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Commonwealth v. Lohr

Supreme Court of Pennsylvania
Dec 6, 1983
503 Pa. 130 (Pa. 1983)

Summary

declining to remand for merits review that the Supreme Court conducted by issuing that instant opinion

Summary of this case from Commonwealth v. Parker

Opinion

Submitted September 12, 1983.

Decided December 6, 1983.

Appeal from the Court of Common Pleas, Butler County, Criminal Division, at No. 700 of 1977.

Edward Eugene Lohr, I.P.P., for appellant.

David L. Cook, Dist. Atty., Robert F. Hawk, Asst. Dist. Atty., Butler, for appellee.

Before ROBERTS, C.J., and NIX, LARSEN, FLAHERTY, McDERMOTT, HUTCHINSON and ZAPPALA, JJ.



OPINION OF THE COURT


Appellant Edward Eugene Lohr appeals pro se from the affirmance by Superior Court of the Court of Common Pleas' dismissal, without hearing, of his petition under the Post Conviction Hearing Act (PCHA), challenging the legality of the imposition of a separate sentence for each of the crimes of which he was convicted, statutory rape and attempted murder. In his appeal to this Court, appellant additionally seeks reversal of his convictions on grounds of ineffective assistance of both post-conviction and trial counsel, claims apparently raised for the first time. We affirm.

Commonwealth v. Lohr, 297 Pa. Super. 565, 441 A.2d 775 (1982).

Act of January 25, 1966, P.L. [1965] 1580, No. 554, § 1 et seq. as amended, 19 P. S. § 1180-1 et seq., repealed by Section 2(a) of the Act of April 28, 1978, P.L. 202, No. 53, repeal effective June 27, 1980, as amended by Section 1 of the Act of June 26, 1980, P.L. 265, No. 77, § 2, delaying repeal until June 27, 1981.

This appeal arises as a result of appellant's filing of a second PCHA petition in the Court of Common Pleas of Butler County after the time for appeal from the Superior Court's denial of relief from appellant's first PCHA petition had passed. Although the record does not indicate the relief sought by the second PCHA petition, the Court of Common Pleas granted leave to the appellant to file a petition for allowance of appeal to this Court nunc pro tunc, which petition was granted. The Superior Court opinion, from which appellant was granted leave to appeal nunc pro tunc, addressed the issue of the dismissal, without hearing, of appellant's first PCHA petition challenging the legality of sentence imposed; we cannot determine with certainty what other issues, if any, were presented to Superior Court and which, by virtue of the Superior Court affirmance, were deemed nonmeritorious. Accordingly, for the sake of judicial economy, we address the additional issues raised by petitioner. While this procedure is admittedly irregular, it is merely a concession to this Court's grant of allocatur, undertaken apparently without full knowledge of the procedural irregularities of the case.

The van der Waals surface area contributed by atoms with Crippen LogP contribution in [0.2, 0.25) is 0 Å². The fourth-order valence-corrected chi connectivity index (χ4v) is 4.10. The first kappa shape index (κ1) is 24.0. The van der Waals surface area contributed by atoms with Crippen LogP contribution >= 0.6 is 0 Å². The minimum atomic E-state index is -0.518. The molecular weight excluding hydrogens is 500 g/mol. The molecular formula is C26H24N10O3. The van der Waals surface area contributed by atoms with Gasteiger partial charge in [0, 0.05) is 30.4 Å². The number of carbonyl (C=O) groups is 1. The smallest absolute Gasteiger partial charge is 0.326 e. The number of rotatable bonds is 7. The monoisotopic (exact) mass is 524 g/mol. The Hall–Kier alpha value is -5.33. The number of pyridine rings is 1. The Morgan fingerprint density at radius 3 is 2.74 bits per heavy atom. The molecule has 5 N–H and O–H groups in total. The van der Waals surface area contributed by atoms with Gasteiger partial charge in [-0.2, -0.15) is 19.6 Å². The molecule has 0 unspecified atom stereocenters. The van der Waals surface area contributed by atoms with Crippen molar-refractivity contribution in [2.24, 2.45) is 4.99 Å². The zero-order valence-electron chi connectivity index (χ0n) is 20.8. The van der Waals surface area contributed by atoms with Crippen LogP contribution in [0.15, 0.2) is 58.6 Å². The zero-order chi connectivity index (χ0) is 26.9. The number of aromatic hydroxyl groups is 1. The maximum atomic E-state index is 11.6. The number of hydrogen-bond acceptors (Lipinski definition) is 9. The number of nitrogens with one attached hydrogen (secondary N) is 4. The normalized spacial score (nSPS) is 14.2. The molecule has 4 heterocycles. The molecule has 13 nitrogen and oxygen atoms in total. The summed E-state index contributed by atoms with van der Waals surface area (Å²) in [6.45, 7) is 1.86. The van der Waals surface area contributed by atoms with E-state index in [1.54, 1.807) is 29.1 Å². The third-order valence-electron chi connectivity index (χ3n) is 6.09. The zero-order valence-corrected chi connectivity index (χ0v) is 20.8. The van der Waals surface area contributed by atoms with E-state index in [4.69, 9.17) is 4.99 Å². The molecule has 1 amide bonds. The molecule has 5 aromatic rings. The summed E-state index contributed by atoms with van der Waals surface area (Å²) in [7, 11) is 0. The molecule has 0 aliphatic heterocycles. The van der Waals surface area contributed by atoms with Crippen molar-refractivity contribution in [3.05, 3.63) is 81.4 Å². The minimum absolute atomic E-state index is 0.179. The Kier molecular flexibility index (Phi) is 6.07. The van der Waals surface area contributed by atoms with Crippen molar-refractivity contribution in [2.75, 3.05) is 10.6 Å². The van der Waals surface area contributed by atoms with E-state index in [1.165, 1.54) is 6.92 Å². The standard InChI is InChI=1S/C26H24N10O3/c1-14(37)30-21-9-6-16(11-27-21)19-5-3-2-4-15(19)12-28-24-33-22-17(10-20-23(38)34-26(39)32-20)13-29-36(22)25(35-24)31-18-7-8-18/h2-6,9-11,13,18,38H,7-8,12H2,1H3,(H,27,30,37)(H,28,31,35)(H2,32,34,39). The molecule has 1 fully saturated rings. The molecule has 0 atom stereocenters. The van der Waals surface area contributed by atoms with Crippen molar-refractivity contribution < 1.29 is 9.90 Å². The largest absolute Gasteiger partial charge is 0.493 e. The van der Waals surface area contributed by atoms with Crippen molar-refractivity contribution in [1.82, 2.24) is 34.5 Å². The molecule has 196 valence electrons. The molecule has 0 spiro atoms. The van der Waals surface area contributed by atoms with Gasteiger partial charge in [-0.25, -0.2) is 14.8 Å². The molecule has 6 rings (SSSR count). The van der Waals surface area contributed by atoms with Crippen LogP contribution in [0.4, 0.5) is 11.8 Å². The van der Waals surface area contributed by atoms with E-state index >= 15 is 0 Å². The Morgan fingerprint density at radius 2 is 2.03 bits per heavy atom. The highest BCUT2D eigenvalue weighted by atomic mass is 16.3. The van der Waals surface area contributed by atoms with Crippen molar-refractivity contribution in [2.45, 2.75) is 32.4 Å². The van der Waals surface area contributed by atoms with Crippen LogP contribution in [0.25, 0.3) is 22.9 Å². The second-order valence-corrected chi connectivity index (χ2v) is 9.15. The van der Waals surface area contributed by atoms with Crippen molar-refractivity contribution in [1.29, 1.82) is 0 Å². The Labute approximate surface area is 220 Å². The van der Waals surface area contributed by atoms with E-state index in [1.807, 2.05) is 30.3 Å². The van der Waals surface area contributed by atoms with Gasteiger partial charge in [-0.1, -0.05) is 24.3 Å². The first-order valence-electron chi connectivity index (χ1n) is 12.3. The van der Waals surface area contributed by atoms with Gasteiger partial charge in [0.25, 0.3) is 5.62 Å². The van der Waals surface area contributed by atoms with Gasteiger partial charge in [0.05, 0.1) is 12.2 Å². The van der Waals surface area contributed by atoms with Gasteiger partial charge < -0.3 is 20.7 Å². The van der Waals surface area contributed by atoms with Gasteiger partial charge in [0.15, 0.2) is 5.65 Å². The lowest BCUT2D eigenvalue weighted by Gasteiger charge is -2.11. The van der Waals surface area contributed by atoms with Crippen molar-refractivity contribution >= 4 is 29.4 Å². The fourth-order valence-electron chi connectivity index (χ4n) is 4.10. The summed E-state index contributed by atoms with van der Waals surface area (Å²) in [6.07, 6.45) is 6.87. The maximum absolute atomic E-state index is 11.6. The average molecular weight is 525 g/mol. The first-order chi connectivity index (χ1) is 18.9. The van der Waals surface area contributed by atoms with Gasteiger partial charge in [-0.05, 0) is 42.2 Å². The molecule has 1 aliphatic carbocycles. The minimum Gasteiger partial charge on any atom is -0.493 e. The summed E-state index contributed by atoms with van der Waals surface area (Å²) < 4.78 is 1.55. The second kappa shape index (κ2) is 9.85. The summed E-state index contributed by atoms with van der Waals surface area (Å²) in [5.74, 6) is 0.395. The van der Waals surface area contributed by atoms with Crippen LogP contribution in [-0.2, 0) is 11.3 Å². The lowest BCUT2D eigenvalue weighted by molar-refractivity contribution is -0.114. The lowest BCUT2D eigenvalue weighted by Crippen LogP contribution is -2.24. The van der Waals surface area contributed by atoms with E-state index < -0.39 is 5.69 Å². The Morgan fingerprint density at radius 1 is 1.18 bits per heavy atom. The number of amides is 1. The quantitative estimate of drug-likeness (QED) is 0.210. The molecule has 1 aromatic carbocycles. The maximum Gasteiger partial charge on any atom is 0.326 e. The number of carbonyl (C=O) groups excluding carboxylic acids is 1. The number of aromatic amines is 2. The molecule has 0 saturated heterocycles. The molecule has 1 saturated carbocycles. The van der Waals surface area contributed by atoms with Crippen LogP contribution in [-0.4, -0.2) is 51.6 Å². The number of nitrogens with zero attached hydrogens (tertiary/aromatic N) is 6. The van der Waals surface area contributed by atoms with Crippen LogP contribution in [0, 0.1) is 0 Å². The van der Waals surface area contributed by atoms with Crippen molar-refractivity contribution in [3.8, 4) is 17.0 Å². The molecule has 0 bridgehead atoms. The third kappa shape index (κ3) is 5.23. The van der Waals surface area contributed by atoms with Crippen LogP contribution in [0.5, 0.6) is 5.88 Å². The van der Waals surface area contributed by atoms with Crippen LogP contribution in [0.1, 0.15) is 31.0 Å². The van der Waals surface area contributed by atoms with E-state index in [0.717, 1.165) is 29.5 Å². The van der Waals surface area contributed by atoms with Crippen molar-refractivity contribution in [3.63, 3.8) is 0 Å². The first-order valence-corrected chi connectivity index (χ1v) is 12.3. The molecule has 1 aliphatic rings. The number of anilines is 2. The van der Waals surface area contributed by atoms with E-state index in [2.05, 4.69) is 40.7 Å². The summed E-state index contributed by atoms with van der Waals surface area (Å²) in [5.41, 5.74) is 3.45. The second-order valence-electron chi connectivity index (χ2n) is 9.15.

On Halloween night, 1977, the 13 year old victim was hitchhiking with a female companion. They accepted a ride offered by appellant and three other men. The victim was eventually taken to a cottage, where she engaged in various sexual acts with appellant that night and the following day. The evening of that second day, she was taken into a wooded area where she was stabbed in the chest and back by appellant a number of times with an ice pick and hit over the head with a hatchet by appellant's co-actor Chester Fulton. She was abandoned but managed to seek aid and recovered to testify at trial. Appellant was convicted of statutory rape, 18 Pa.C.S.A. § 3122, and attempted murder, 18 Pa.C.S.A. § 2502. Appellant was sentenced for each conviction to a term of imprisonment of not less than five years nor more than ten years, sentences to run consecutively.